Today we begin a new project in using a 3D program to create computer generated imagery. We will be using Autodesk's Maya, a cutting edge program widely used in the entertainment industry. We will begin with the basics and move on to more complex projects such as creating 3D models, and adding lights, textures and cameras and animating them and move on to more complex tasks such as merging video and 3D together with motion tracking.

Tasks: Follow the tutorials below to create the model below:

Maya Basics:
Find and launch Maya on your computer, then open each of the links below if safari. Read through each page of the 3 lessons below and try out the steps for your self in Maya. These lessons will teach you how to use the Maya interface, how to create and manipulate objects and how to control your objects and your view of your objects. Create something with the skills you develop here and save the file as "" and copy it to the external drive to turn it in.

Link: Getting Started with Maya

Link: Creating and Manipulating Objects

Link: Viewing and Controlling your 3D Scene

Monday, September 11, 2017

Lightsabers, Camera, Action!

Hello Students,
To develop our motion graphics and visual effects skills we will work in teams to shoot a short video and use After Effects to apply a lightsaber effect. There a several ways to achieve this effect and I will demonstrate them both to the class. There are tutorials listed below to illustrate effective technique. This project will utilize masks, keyframing and effects to achieve the final result. The techniques and methods in this project can be utilized to achieve a wide range of special effects.

Lightsaber Duel VFX Project:

  • Work in teams of 2-3
  • Shoot a short lightsaber battle sequence that consists of at least 3 different shots, don't make too many shots where the lightsabers appear or you will create too much work for yourself
  • Create a short storyboard that shows each shot and include dialog, camera angle and camera action (camera pans left, camera tracks right, etc)
  • After shooting, copy the video footage onto each team member's computer, each team member must produce their own final video with their own VFX, SFX and final edit.
  • There are 2 methods for creating the saber effect, using the Beam effect or using solids with animated masks and glow effects added, this is the preferred method and will achieve the best results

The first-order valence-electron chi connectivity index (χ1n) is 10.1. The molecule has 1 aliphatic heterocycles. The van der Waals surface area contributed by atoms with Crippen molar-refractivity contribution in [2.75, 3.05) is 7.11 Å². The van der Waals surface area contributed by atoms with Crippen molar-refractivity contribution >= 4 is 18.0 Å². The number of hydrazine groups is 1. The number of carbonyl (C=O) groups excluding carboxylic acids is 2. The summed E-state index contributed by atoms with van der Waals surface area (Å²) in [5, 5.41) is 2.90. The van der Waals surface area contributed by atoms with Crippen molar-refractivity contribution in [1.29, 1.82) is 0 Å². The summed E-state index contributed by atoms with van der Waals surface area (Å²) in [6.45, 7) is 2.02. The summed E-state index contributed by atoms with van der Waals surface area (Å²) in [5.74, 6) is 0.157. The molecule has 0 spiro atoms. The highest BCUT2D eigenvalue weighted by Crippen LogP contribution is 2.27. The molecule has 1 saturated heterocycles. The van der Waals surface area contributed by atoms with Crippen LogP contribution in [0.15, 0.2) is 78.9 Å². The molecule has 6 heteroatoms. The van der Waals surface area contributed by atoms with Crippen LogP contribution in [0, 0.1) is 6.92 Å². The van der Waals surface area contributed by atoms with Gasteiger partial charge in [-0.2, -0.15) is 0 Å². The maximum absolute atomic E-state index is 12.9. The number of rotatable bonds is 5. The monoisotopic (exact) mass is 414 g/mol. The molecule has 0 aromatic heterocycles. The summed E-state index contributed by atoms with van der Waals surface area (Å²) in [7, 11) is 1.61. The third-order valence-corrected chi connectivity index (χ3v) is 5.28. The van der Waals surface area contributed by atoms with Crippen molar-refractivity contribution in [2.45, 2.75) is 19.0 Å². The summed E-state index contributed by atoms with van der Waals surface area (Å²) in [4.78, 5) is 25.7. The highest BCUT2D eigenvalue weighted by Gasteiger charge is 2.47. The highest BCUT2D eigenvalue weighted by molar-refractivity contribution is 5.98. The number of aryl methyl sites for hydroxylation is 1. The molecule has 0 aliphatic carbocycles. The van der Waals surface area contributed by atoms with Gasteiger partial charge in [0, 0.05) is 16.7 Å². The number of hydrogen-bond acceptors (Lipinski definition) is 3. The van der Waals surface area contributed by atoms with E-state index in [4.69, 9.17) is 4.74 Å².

• Add sparks, lightning or lens flares to enhance the effect from our stock footage library
  • Add SFX to complement the illusion
  • When complete, export your final movie and copy to external HD for credit
Resource Links:
Tutorial: Using masks and glow to create lightsaber VFX

Grading Rubric:
2 Points for storyboarding and smooth camera work
2 Points for effective use of VFX methods
2 Points for clean editing, no glitches, added sound effects
2 Points for turning in on time
2 Points for good team work and participation by all team members

Due on tuesday, have fun!
 - Mr.W

Wednesday, September 6, 2017

Parallax Effect (Aka: Ken Burns Effect) Project

Hello Students,
AE has some amazing capabilities such as the ability to animate in a 3D space using 2D objects. This method is referred to as 2.5D. This method was made popular by the famous documentarian Ken Burns. The same technique is also referred to as a Parralax effect, which is a technique that shows objects that move against each other from the foreground to the background to create an illusion of depth. This is used in cinema, cartoons, video games and can even be created using HTML5 to add an creative and eye catching feature to websites.

Parallax Project (Aka: Ken Burns Project)
  • Find or take a photograph that you can animate using the 2.5D/Parallax method, this photo should be high resolution, include good amounts of detail and have a good balance of foreground and background, as a rule your photo should have at least twice the resolution of your composition
  • Open your photo in photoshop and create layers for your animation, use selection tools to isolate your foreground subject from the background. If you take your own photo make sure to take a version with no subject so you have a clean background to use and you can skip the next step
  • On the background layer in photoshop use the "fill with content aware" and touch up area with the clone tool where you need to cover up
  • Save your photo as a Photoshop document with your layers ready and import it into After Effects
  • Make sure to click "import as composition" to preserve your layers for use in AE
  • Create a new composition in AE for your project
  • Open your PSD composition and Copy/Paste the layers into your main composition
  • Enable the 3D button for all layers
  • Create a 3D camera for your scene
  • Use the camera manipulator tool to zoom into your Photograph layers and frame your "shot"
  • Using the move tool, select your subject layer and drag it on the Z axis towards the camera a little bit
  • Move the background away and scale up if needed
  • Use the camera manipulator tool to explore the range of motion that looks good, create a set of keyframes for the camera position, then move the playback head to the end of your composition and move your camera inwards and to the right or left in a subtle movement
  • Preview your animation to get the camera/layer position just right
  • Use Ease-In on your last set of keyframes to slow down the motion
  • Add a vignette, tint, depth-of-field effect or other enhancements for full credit
  • Having trouble? Try googling "parallax effect in AE" and look for a tutorial video, there are some very good and easy to follow tutorials online
Due on tuesday, have fun! - Mr.W